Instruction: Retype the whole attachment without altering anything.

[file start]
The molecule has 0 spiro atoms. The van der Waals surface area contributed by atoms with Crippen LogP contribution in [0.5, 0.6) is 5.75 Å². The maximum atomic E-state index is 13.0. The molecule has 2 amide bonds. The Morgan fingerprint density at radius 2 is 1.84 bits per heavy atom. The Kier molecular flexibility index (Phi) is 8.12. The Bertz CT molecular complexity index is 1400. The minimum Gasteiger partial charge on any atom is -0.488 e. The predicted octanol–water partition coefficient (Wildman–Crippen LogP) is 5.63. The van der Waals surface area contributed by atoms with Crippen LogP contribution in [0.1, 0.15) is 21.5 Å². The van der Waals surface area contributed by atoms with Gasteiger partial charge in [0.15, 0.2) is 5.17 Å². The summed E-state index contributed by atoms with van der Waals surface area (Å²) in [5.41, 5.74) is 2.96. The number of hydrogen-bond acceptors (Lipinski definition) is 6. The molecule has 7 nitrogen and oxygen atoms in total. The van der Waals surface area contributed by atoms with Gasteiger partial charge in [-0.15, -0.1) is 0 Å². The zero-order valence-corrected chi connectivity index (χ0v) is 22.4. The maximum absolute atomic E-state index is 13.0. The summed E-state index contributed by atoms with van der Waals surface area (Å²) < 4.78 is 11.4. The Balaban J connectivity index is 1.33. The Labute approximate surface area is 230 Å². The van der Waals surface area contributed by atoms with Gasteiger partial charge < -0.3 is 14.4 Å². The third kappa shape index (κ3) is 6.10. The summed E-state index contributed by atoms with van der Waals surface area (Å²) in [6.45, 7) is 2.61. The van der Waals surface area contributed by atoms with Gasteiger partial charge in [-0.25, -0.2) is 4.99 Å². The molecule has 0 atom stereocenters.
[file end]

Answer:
The molecule has 0 spiro atoms. The van der Waals surface area contributed by atoms with Crippen LogP contribution in [0.5, 0.6) is 5.75 Å². The maximum atomic E-state index is 13.0. The molecule has 2 amide bonds. The Morgan fingerprint density at radius 2 is 1.84 bits per heavy atom. The Kier molecular flexibility index (Phi) is 8.12. The Bertz CT molecular complexity index is 1400. The minimum Gasteiger partial charge on any atom is -0.488 e. The predicted octanol–water partition coefficient (Wildman–Crippen LogP) is 5.63. The van der Waals surface area contributed by atoms with Crippen LogP contribution in [0.1, 0.15) is 21.5 Å². The van der Waals surface area contributed by atoms with Gasteiger partial charge in [0.15, 0.2) is 5.17 Å². The summed E-state index contributed by atoms with van der Waals surface area (Å²) in [5.41, 5.74) is 2.96. The number of hydrogen-bond acceptors (Lipinski definition) is 6. The molecule has 7 nitrogen and oxygen atoms in total. The van der Waals surface area contributed by atoms with Gasteiger partial charge in [-0.15, -0.1) is 0 Å². The zero-order valence-corrected chi connectivity index (χ0v) is 22.4. The maximum absolute atomic E-state index is 13.0. The summed E-state index contributed by atoms with van der Waals surface area (Å²) < 4.78 is 11.4. The Balaban J connectivity index is 1.33. The Labute approximate surface area is 230 Å². The van der Waals surface area contributed by atoms with Gasteiger partial charge < -0.3 is 14.4 Å². The third kappa shape index (κ3) is 6.10. The summed E-state index contributed by atoms with van der Waals surface area (Å²) in [6.45, 7) is 2.61. The van der Waals surface area contributed by atoms with Gasteiger partial charge in [-0.25, -0.2) is 4.99 Å². The molecule has 0 atom stereocenters.